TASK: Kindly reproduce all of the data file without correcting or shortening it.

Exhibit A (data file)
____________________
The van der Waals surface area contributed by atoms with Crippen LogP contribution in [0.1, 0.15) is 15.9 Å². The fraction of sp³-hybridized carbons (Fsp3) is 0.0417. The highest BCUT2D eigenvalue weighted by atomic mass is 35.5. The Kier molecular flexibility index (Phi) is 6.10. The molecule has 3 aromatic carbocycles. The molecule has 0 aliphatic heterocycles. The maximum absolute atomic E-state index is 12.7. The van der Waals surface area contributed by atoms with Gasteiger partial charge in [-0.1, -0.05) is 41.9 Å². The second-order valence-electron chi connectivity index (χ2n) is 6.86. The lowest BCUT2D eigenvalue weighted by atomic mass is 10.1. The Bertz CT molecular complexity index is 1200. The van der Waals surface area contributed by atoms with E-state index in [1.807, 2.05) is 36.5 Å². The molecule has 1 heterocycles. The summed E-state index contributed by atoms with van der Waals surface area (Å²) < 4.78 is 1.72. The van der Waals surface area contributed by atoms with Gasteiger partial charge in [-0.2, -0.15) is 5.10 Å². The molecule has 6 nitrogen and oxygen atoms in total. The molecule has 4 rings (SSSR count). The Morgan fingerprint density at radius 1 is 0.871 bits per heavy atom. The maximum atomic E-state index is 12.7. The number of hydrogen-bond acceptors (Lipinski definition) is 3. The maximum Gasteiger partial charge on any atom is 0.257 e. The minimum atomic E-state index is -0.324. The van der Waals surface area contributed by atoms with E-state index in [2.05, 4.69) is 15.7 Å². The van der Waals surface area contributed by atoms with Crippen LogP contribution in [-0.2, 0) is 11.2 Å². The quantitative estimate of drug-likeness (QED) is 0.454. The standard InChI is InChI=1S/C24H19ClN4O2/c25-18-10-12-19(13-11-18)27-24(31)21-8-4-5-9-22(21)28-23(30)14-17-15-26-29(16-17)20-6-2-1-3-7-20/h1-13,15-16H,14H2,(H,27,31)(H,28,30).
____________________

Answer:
The van der Waals surface area contributed by atoms with Crippen LogP contribution in [0.1, 0.15) is 15.9 Å². The fraction of sp³-hybridized carbons (Fsp3) is 0.0417. The highest BCUT2D eigenvalue weighted by atomic mass is 35.5. The Kier molecular flexibility index (Phi) is 6.10. The molecule has 3 aromatic carbocycles. The molecule has 0 aliphatic heterocycles. The maximum absolute atomic E-state index is 12.7. The van der Waals surface area contributed by atoms with Gasteiger partial charge in [-0.1, -0.05) is 41.9 Å². The second-order valence-electron chi connectivity index (χ2n) is 6.86. The lowest BCUT2D eigenvalue weighted by atomic mass is 10.1. The Bertz CT molecular complexity index is 1200. The van der Waals surface area contributed by atoms with E-state index in [1.807, 2.05) is 36.5 Å². The molecule has 1 heterocycles. The summed E-state index contributed by atoms with van der Waals surface area (Å²) < 4.78 is 1.72. The van der Waals surface area contributed by atoms with Gasteiger partial charge in [-0.2, -0.15) is 5.10 Å². The molecule has 6 nitrogen and oxygen atoms in total. The molecule has 4 rings (SSSR count). The Morgan fingerprint density at radius 1 is 0.871 bits per heavy atom. The maximum atomic E-state index is 12.7. The number of hydrogen-bond acceptors (Lipinski definition) is 3. The maximum Gasteiger partial charge on any atom is 0.257 e. The minimum atomic E-state index is -0.324. The van der Waals surface area contributed by atoms with E-state index in [2.05, 4.69) is 15.7 Å². The van der Waals surface area contributed by atoms with Crippen LogP contribution in [-0.2, 0) is 11.2 Å². The quantitative estimate of drug-likeness (QED) is 0.454. The standard InChI is InChI=1S/C24H19ClN4O2/c25-18-10-12-19(13-11-18)27-24(31)21-8-4-5-9-22(21)28-23(30)14-17-15-26-29(16-17)20-6-2-1-3-7-20/h1-13,15-16H,14H2,(H,27,31)(H,28,30).